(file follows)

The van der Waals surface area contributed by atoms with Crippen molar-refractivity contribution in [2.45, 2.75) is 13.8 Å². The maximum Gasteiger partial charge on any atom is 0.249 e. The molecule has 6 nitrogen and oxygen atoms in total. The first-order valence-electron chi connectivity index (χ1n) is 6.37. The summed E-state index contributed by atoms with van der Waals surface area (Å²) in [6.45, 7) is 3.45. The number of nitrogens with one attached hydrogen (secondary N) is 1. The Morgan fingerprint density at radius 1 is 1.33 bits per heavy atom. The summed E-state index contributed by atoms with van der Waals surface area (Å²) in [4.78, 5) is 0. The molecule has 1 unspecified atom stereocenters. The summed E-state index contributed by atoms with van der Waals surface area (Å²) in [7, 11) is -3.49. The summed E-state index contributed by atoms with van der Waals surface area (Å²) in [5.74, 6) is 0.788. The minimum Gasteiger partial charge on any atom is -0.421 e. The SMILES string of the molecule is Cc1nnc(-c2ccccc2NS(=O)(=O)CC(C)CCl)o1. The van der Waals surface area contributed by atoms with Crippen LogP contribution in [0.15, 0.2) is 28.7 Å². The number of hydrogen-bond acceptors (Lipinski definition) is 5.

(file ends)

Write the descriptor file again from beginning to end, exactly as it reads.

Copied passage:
The van der Waals surface area contributed by atoms with Crippen molar-refractivity contribution in [2.45, 2.75) is 13.8 Å². The maximum Gasteiger partial charge on any atom is 0.249 e. The molecule has 6 nitrogen and oxygen atoms in total. The first-order valence-electron chi connectivity index (χ1n) is 6.37. The summed E-state index contributed by atoms with van der Waals surface area (Å²) in [6.45, 7) is 3.45. The number of nitrogens with one attached hydrogen (secondary N) is 1. The Morgan fingerprint density at radius 1 is 1.33 bits per heavy atom. The summed E-state index contributed by atoms with van der Waals surface area (Å²) in [4.78, 5) is 0. The molecule has 1 unspecified atom stereocenters. The summed E-state index contributed by atoms with van der Waals surface area (Å²) in [7, 11) is -3.49. The summed E-state index contributed by atoms with van der Waals surface area (Å²) in [5.74, 6) is 0.788. The minimum Gasteiger partial charge on any atom is -0.421 e. The SMILES string of the molecule is Cc1nnc(-c2ccccc2NS(=O)(=O)CC(C)CCl)o1. The van der Waals surface area contributed by atoms with Crippen LogP contribution in [0.15, 0.2) is 28.7 Å². The number of hydrogen-bond acceptors (Lipinski definition) is 5.